ORIGINAL RESEARCH article
Psychological intervention reduces self-reported performance anxiety in high school music students
- 1Melbourne School of Psychological Sciences, The University of Melbourne, Melbourne, VIC, Australia
- 2Melbourne Conservatorium of Music, The University of Melbourne, Melbourne, VIC, Australia
Music performance anxiety (MPA) can be distressing for many young people studying music, and may negatively impact upon their ability to cope with the demands and stressors of music education. It can also lead young people to give up music or to develop unhealthy coping habits in their adult music careers. Minimal research has examined the effectiveness of psychological programs to address MPA in young musicians. Sixty-two adolescents were pseudo-randomized to a cognitive behavioral (CB) group-delivered intervention or a waitlist condition. The intervention consisted of psychoeducation, cognitive restructuring and relaxation techniques, identification of strengths, goal-setting, imagery and visualization techniques to support three solo performances in front of judges. Significant reductions in self-rated MPA were found in both groups following the intervention and compared to their baseline MPA. This reduction was maintained at 2-months follow-up. There appeared to be inconsistent effects of the intervention upon judge-rated MPA, however the presence of floor effects precluded meaningful reductions in MPA. There appeared to be no effect of the intervention upon judge-rated performance quality. This study highlights the potential for group-based CB programs to be delivered within school music curricula to help young musicians develop skills to overcome the often debilitating effects of MPA.
Music performance anxiety (MPA) is “the experience of intense and persistent anxious apprehension related to musical performance” (Kenny, 2010, p. 433). It can have a serious negative impact on musicians at any age, with research showing it is present in adult (Van Kemenade et al., 1995; James, 1998), adolescent and child musicians alike (Ryan, 2005; Fehm and Schmidt, 2006; Osborne and Kenny, 2008; Boucher and Ryan, 2011). MPA often leads to poor performance and educational outcomes in music (Kubzansky and Stewart, 1999) and to a lack of enjoyment of the performing experience. This, in turn, can lead to unhealthy coping strategies such as an over-reliance on illicit and licit drugs (West, 2004; Park, 2010) or alcohol (Dobson, 2011), which can compromise or prematurely end promising musical careers (McGinnis and Milling, 2005; Ryan and Andrews, 2009).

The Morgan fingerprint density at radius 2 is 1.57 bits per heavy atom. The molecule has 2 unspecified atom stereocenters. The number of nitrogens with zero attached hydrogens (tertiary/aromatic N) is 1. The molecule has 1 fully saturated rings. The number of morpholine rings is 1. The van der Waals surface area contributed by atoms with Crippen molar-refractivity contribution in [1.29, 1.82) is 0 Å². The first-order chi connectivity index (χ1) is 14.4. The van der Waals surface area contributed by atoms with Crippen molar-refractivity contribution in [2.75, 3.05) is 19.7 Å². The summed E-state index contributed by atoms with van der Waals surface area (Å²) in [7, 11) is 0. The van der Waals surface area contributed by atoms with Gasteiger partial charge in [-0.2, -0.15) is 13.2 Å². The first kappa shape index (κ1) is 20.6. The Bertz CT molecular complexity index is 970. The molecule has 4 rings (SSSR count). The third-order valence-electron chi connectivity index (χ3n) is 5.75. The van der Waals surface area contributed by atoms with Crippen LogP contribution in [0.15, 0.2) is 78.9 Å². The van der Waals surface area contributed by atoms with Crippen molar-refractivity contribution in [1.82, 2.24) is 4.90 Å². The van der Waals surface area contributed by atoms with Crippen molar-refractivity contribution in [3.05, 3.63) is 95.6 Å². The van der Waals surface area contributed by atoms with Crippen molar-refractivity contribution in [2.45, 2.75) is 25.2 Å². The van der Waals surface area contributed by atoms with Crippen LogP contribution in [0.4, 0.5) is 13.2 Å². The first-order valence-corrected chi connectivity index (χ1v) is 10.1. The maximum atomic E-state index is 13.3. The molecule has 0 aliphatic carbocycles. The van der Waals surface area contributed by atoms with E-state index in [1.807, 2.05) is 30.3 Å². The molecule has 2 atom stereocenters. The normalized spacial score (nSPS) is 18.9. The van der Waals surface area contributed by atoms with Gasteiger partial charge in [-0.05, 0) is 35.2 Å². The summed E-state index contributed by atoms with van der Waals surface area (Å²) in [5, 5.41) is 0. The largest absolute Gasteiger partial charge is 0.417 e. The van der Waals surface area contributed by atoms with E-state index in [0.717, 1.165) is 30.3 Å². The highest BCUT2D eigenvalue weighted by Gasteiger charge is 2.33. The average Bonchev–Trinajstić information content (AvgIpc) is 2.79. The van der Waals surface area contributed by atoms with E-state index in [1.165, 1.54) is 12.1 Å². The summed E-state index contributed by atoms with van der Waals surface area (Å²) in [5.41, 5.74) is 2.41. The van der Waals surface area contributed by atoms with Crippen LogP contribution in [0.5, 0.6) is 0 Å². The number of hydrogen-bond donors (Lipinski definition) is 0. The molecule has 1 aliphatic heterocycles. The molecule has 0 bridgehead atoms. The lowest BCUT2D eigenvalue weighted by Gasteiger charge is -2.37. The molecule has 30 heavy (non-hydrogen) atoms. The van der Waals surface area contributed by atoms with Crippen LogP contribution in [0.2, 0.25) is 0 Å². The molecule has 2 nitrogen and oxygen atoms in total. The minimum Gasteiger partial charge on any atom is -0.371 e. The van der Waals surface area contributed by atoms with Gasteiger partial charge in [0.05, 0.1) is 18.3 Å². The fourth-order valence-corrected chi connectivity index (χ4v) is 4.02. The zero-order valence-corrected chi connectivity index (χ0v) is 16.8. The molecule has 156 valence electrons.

Data from child and adolescent musicians has revealed that their experience of MPA is similar in quality and intensity to that experienced by adult musicians (Smith and Rickard, 2004; Osborne et al., 2005; Ryan, 2005; Kenny and Osborne, 2006; Osborne and Kenny, 2008). Given that most professional musicians begin their training before the age of 12 years (Nagel, 1987), there have been calls to include early interventions for MPA within school music curricula, alongside music theory and instrumental technique (Nagel, 2009; Khalsa et al., 2013; Thomas and Nettelbeck, 2014). This notion of early intervention is supported by research revealing that performance anxiety appears to be a topic of concern for young musicians, but one that they feel is not adequately addressed by teachers and institutions (Fehm and Schmidt, 2006; Ryan and Andrews, 2009).
This inadequacy may be partly attributable to the limited number of studies examining the effectiveness of treatment for MPA in musicians, particularly efficacy studies for interventions targeted at younger musicians. There have been a number of recent reviews conducted on existing treatments for MPA, which indicate that a large range of treatment modalities have been developed, namely behavioral, cognitive, cognitive-behavioral, pharmacological, and alternative therapies (Kenny, 2005, 2011; McGinnis and Milling, 2005; Brugues, 2011). Unfortunately, the overall finding from these reviews is that too few studies meet rigorous methodological criteria, limiting the confidence with which these treatments can be recommended to musicians with MPA. For example, many studies have small sample sizes, lack a randomly assigned control group, do not specify the details of treatment, and/or fail to collect follow-up data.